This year — in fact, this week — marks the 95e anniversary of the famous Bristol Sessions, when record producer Ralph Peer spent 12 days on the third floor of the Taylor-Christian Hat and Glove Co. on State Street, recording 76 songs by 19 different performers.
These sessions were later considered “the Big Bang” of country music, as they introduced artists such as Jimmie Rodgers and the Carter family to a wider audience.
Fate – in the form of a radio station with a strong 50,000 watt signal that reached much of the South and Midwest with a program called the Grand Ole Opry – made Nashville the nation’s music capital. country. But Bristol lays claim to being the birthplace of country music and does everything in its power to place itself on the national music map: there’s the Birthplace of Country Music Museum, there’s the annual Bristol Rhythm and Roots, there is the Crooked Road Musical Heritage Trail. . And now there is the Bristol Casino.
A lot of attention has been paid to the economic development aspects of a casino, but not enough, I believe, to the entertainment aspects. Across the country, casinos are not simply gambling facilities (the industry prefers the term “gaming”), but places of entertainment. Once Bristol Casino is fully built – what exists now is a temporary facility, the more formal Hard Rock Casino will arrive in 2024 – we are likely to see Bristol’s profile on the gig circuit rise much more. The same goes for Danville once its Caesars casino opens in 2024 as well.
Don’t take my word for it. Instead, let’s look at other casinos’ bills. To simplify things, let’s just look at other Hard Rock and Caesars casinos. Also, let’s just look at Hard Rock and Caesars locations that aren’t in exotic locations like Las Vegas and Atlantic City, but are in more “normal” locations.
At Hard Rock Biloxi, heavy metal band Quiet Riot debuts on August 4th. Cheap Trick takes the stage on September 16. Country singer Tracy Lawrence will be there Oct. 14; classic rockers Grand Funk Railroad on December 16th.
You’ll notice something right away: this lineup is loaded with – how to put it mildly – rockers who were more famous in the 70s and 80s than they are now. Keep in mind the target audience here. There probably aren’t too many indie rock hipsters frequenting the casinos. (Perhaps one day, instead of blackjack, dealers will shuffle MAGIC: The Gathering cards.) On the other hand, country singers playing in the casino circuit are generally much more current, and some are more rising stars than declining stars.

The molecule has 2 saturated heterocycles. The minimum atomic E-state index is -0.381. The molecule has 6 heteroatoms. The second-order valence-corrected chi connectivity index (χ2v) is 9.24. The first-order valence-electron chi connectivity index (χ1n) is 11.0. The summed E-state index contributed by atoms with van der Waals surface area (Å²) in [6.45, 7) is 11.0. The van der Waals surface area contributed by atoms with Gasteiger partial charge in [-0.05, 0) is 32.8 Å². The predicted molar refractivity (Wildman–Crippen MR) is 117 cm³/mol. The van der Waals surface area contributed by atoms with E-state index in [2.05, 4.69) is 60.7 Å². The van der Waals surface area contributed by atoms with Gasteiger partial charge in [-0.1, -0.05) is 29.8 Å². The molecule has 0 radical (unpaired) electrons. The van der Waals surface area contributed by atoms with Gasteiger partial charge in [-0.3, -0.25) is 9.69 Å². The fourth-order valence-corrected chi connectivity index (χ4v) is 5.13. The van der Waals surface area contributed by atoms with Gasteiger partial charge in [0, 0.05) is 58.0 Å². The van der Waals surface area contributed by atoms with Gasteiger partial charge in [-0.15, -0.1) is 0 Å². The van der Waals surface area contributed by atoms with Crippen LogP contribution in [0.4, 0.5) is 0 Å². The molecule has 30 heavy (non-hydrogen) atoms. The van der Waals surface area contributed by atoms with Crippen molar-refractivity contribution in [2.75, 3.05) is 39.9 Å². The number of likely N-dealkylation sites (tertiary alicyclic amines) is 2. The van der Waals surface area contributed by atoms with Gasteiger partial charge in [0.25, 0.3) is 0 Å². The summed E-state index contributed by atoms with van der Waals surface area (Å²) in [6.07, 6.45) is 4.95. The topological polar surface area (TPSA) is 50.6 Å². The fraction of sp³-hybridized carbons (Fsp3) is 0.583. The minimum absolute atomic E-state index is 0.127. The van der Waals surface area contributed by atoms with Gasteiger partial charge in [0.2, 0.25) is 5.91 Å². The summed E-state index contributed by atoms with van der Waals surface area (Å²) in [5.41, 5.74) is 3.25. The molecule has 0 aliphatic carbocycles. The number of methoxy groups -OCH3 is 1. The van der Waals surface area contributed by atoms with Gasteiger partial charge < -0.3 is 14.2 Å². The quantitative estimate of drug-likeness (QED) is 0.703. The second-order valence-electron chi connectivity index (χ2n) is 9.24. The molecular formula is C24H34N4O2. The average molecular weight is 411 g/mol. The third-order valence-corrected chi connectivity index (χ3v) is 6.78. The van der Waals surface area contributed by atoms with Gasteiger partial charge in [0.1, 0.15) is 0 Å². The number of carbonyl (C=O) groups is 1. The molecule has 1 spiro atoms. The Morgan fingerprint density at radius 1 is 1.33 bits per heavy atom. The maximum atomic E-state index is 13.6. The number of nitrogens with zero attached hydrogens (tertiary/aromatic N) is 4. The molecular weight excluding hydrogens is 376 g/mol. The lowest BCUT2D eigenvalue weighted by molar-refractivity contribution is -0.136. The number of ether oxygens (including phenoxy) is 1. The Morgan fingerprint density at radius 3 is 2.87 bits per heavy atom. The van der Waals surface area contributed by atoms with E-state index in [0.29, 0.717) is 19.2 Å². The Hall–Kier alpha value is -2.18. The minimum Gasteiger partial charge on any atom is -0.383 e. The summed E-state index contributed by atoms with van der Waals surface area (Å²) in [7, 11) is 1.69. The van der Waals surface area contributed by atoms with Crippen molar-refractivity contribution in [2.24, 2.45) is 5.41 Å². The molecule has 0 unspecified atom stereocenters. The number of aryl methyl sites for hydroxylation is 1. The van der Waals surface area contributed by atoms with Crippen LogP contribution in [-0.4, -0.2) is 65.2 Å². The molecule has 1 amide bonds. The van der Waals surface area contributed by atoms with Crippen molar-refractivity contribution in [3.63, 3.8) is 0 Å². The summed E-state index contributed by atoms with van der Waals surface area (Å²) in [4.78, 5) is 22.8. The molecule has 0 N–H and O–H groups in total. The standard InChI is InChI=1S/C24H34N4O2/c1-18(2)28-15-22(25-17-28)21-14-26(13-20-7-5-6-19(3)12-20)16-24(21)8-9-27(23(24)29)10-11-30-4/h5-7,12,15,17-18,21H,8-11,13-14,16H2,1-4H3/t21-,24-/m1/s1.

At Hard Rock Cincinnati, the band Kansas plays on July 30, Boyz II Men on August 20, Clint Black on September 17 and Dwight Yoakam on September 23. Now, these last two are real hats. (Translation for those unfamiliar with the jargon: a “hat” is a male country singer, as tradition apparently dictates that they all wear cowboy hats. That’s how you know they’re a country singer.)
Hard Rock Sioux City has more country programming. Little Big Town played there last week, with Jo Dee Messina on July 29. For you rockers, former Runaway Lita Ford is on stage on August 6th.
The recently opened Hard Rock Northern Indiana in Gary, Indiana, has a less famous lineup that relies more on regional artists, such as Chicago bluesman Smiley Tillmon and Detroit-based Laura Rain & the Caesars. Nothing wrong with regional acts. If the casino circuit introduces these acts to a wider audience, it’s a boost for local acts.
Now let’s move on to the Caesars. Its closest property is Harrah’s Cherokee Casino Resort in North Carolina. Once again we see a similar type of older rockers: Sevendust on September 10, Three Doors Down on September 24, and Earth, Wind & Fire on September 30. (The website says previous acts have included Dolly Parton and Alicia Keys.)
At Caesars Southern Indiana, across the Ohio River from Louisville, the lineup includes pop rockers Hanson on August 5, classic rockers Three Dog Night on August 12, and Engelbert Humperdinck — yes, the real Engelbert Humperdinck — on August 16. september.
Now you don’t need to like any of the acts. I don’t even know how many of these classic acts feature the original lineups or anything close. Of the three original singers of Three Dog Night, only one is still in the band. But that’s not really the point. The thing is, Bristol and Danville are likely to find themselves on the gig circuit in a way that they currently aren’t. After all, a place whose corporate logo is a giant guitar better have music.
It seems to me that Bristol, in particular, has an opportunity to capitalize on its country music heritage – and its proximity to Nashville. It doesn’t take much of the imagination to imagine the birthplace of country music becoming an even more important gestation point in a burgeoning country music singer’s early career than it is now. . Here’s my proof: It’s about four and a half hours from Nashville and we already know that a town about seven hours from Nashville has become a regular stopover for rising country stars – and Bristol is about to have a more regular place for the fans. In music promotion lingo, that’s easy money – plus a short bus ride.
That last town I referred to is, of course, Roanoke. Sidewinders, a downtown country music nightclub, often hosts a lot of up-and-coming Nashville artists. Years ago, I walked down Campbell Avenue one afternoon and heard that night’s act go through its bluesey sound check. I had no idea who Lindsay Ell was at the time; I know now. She has won or been nominated for numerous awards – from the CMT Music Awards, from the Country Music Association, as well as a Juno last year (the Canadian version of the Grammys) in her native Canada. I could have seen her back then for a cheap cover at Sidewinders; now I have to pay $45 to $125 to see her – at the Hard Rock Sioux City.